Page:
Use These Photoshop Hacks to Create Better Photos
- These Landscape Photography Editing Tips Will Take Your Photos to the Next Level
- How to Recapture Details in Blown-Out Highlights
photo by andresr via iStock
Melbourne photographer and filmmaker Tom Noske recently did a video for Canon Australia outlining his best Photoshop hacks. You can view this video below.
It’s legitimately one of the best Photoshop tutorials I’ve ever watched and after seeing it, I knew I had to write an article here for all of you so that you can try out these Photoshop hacks for yourself. The reason why it was so good is that every tip he gives is incredibly simple, so even photographers who have never used Photoshop before can give them a try.
I hope that you get as much out of this video as I did. Let’s get started.
The original image before composition hacking.
Noske is a freelance photographer/videographer and he specializes in adventure photography, which means that there are a ton of moments where he has just seconds to get the picture of a lifetime.
The example he used was when he took a hot air balloon ride over the sand dunes in Dubai. Some of the images he captured didn’t feel as magnificent as the sand dunes themselves were. While camera technology has come a long way, there are definitely moments that cameras still aren’t able to fully capture.
In moments like these, Noske uses something he calls composition hacking.
The same image after composition hacking. Notice how the mountains are now more pronounced in the shot.
Composition hacking is one of the easier Photoshop hacks on this list. After placing your image in Photoshop, you’ll select the marquee tool before choosing the part of your image that you would want to emphasize.
Before writing this article I actually tried out all of these Photoshop tricks for myself. For my composition hack, I took a photo of the Ko’olau mountain range on Oahu. I wanted to emphasize the mountains, which never quite translate all of their beauty to the camera.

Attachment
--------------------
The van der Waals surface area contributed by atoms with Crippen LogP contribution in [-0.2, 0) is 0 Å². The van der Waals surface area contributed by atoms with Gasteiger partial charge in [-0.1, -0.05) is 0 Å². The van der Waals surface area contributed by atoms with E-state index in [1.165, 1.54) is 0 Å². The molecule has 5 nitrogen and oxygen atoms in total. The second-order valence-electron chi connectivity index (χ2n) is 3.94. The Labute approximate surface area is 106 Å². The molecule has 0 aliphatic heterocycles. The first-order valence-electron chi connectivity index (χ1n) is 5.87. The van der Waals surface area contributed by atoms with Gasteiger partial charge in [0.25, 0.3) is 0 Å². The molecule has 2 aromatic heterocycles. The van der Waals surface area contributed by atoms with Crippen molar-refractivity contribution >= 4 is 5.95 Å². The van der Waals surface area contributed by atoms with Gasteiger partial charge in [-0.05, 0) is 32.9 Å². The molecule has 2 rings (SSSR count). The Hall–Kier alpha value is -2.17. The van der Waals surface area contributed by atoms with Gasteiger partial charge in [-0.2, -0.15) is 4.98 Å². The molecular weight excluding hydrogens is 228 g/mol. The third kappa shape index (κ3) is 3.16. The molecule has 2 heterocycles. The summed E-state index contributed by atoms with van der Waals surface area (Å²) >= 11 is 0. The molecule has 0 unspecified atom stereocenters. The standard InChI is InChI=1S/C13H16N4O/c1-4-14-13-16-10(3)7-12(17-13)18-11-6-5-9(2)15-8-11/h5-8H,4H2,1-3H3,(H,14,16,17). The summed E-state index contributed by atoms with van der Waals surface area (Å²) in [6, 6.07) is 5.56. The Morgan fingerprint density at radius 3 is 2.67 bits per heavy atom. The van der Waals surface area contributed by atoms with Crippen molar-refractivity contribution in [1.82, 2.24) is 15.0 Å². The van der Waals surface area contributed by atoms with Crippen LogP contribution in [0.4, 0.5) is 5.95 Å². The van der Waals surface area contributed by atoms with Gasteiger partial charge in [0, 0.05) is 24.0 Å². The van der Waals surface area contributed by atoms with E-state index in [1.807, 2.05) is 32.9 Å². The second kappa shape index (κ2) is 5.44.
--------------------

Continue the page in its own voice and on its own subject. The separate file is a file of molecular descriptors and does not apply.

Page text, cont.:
After picking this part of your shot, hit Command C, hold Shift, and then use your mouse to stretch your image. That’s it!
The original image before using the gradient tool to replace the sky.
If you’ve worked with Photoshop for any extended amount of time, then you’ve surely used the gradient tool before and you may be wondering why this is showing up on this list of photo editing hacks...
Here’s why. It has a hidden use. Noske defined it as the “one click sky replacement tool.” If you have a wonderful image of a landscape, but you feel the shot of the sky really doesn’t do it justice, you can use the gradient tool to enhance the sky portion of your image with another image you’ve taken where the sky was much prettier.
The same image after using the gradient tool.
If you’ve seen somebody doing a Photoshop hacks video before where their sky replacement went horribly, this is pretty much the exact opposite of that. I think that Noske’s Photoshop tips and tricks always lead to gorgeous, realistic photos because wherever possible he doesn’t paint in his images, but rather replaces portions of them with better ones.
So, for this trick, you’ll get the good sky image and put it on a layer below the image that you’re working on. Then, add a layer mask to your image. Select the gradient tool, hold Shift, and drag all the way from the top of your image down to the horizon.
The best Photoshop hacks are the ones that seem too simple to be true, and you really have to watch Noske’s video to see just how pretty the images he creates with this trick turn out.
The original image before using selective color.
You can’t create a Photoshop tips video without talking about color adjustment...
Noske’s third and final Photoshop hack is for photographers who want to slightly adjust the color in their images.
In order to use this hack, you should go to your adjustment layers and click selective color. Then a slider will pop up featuring all of your basic colors. You can then choose which color you would like to change and play with the slider to figure out what your image would look like.
The same image after using selective color.
Noske says that he uses the selective color tool for all of his portraits, because you can also select your subject with your brush, which prevents them from being affected by the changes you’re making with the selective color tool.
Now, Noske’s Photoshop hacks 2020 video was short and sweet, which means you have absolutely no excuse for not trying them on some of your old images right now. Good luck and let us know how it goes!